Health Care. Though it has recently been overshadowed in the U.S. presidential campaign, it’s still one of the major issues for voters in my home country. And for someone considering changing their country of residence, its a factor that can weigh heavily in their decision. I can say personally that the day I first thought about staying in Europe, this is one of the first thoughts that occurred to me: “Wow, I would never, ever, have to worry about the possibility of bankruptcy from being sick. Ever. Doesn’t happen.”
And those of us who have experienced different systems can only sit back in awe that the question of whether to pursue universal care is even still on the table back home. For most of the rest of the “civilized” world, it’s not a question of if, merely of how.
Of course, everyone should do their homework. Part of my homework about how health care works was this Frontline documentary I just came across: Sick Around The World. They check out health care systems is five advanced capitalist democracies (so, comparable, one assumes, with our own country’s development). They weigh the pros and cons of the systems in the U.K., Japan, Germany, Switzerland, and Taiwan. It’s a good breakdown of the different types of systems that exist, totally socialist, mixes of public and private. I think many Americans don’t realize the variety of systems out there – it’s like it’s U.S. style or a suffocating nationally own, nanny-state system.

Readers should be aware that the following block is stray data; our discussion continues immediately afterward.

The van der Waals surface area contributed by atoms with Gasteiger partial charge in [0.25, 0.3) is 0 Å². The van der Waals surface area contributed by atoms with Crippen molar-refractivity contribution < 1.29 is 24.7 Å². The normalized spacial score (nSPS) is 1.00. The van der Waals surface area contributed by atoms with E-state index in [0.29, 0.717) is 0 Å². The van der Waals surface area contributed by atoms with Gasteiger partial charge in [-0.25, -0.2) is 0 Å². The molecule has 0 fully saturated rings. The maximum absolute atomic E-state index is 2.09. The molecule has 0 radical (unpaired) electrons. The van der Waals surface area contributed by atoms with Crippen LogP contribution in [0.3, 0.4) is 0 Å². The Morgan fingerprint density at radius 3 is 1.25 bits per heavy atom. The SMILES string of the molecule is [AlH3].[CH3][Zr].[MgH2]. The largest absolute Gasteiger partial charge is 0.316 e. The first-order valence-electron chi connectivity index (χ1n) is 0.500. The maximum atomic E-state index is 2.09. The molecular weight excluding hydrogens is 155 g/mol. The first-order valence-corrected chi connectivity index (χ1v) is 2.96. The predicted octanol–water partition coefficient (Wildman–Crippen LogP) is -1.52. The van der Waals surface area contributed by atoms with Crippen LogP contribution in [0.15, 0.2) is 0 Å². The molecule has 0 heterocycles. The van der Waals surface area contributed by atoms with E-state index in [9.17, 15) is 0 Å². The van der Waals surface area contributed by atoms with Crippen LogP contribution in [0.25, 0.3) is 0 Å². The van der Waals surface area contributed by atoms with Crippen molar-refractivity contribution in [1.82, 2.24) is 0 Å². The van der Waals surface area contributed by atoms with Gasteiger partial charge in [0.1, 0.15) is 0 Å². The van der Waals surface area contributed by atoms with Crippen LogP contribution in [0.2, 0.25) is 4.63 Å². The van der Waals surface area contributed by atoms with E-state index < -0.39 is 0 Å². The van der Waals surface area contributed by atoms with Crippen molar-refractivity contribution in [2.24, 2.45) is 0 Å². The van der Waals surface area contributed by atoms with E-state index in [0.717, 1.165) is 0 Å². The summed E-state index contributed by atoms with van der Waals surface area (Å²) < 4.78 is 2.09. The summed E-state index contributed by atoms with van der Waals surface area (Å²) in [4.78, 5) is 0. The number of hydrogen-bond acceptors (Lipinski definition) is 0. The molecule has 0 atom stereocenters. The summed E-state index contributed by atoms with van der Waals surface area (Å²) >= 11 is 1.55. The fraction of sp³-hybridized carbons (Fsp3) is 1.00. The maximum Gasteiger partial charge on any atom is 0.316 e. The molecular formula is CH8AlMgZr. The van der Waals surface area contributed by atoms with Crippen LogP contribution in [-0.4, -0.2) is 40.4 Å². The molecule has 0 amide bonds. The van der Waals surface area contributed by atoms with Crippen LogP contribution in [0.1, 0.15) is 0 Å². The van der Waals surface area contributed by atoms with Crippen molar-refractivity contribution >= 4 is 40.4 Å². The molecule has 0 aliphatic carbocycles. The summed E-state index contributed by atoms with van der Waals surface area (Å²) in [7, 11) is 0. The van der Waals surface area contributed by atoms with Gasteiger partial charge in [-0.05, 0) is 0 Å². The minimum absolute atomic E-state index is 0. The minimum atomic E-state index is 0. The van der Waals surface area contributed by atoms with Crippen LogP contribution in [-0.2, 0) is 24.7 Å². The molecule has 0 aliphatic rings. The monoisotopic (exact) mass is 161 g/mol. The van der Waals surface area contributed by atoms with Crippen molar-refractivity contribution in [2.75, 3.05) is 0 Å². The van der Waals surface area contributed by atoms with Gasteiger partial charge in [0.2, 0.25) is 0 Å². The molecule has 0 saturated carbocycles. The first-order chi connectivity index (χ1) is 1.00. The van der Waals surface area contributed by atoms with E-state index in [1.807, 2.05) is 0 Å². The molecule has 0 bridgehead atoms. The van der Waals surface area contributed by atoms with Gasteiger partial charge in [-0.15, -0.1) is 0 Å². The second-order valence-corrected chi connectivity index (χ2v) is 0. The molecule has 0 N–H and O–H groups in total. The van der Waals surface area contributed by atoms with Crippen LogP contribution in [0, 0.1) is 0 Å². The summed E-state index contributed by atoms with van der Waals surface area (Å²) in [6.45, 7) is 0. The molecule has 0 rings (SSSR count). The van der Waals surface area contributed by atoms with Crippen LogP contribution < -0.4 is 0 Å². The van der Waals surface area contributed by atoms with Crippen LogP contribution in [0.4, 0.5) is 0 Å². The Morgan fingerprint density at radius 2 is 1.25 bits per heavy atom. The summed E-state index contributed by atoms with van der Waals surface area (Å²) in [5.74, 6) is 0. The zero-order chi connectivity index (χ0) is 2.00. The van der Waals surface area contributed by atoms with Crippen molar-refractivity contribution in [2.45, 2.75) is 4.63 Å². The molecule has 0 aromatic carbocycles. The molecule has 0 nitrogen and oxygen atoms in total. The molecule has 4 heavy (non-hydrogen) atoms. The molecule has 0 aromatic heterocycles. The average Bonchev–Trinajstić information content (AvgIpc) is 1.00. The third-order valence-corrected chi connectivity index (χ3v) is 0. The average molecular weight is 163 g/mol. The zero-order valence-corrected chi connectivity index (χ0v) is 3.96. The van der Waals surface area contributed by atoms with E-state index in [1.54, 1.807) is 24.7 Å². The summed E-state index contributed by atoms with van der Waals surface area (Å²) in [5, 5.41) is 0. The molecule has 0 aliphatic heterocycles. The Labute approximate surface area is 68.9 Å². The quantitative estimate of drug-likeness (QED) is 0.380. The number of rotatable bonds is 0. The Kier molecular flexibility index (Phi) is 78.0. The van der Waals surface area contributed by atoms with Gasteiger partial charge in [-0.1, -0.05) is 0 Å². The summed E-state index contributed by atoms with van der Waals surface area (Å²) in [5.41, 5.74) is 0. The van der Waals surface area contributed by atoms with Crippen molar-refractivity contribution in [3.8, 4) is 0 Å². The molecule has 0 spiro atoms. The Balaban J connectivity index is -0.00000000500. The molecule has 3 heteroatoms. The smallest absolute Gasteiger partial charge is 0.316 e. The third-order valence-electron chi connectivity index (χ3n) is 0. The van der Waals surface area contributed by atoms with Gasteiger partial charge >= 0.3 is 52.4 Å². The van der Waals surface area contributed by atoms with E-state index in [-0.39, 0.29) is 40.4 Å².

At the end, the reporter sums up the three common requirements of these systems (all of which worked substantially better than ours and for less money):
1) Everyone must be accepted, and they can’t make a profit on basic care.
2) Everyone is mandated to buy insurance, and the government pays the premium for the poor.
3) Doctor’s and hospitals have to accept one standard set of fixed prices.
Sounds like a good place to start at the very least.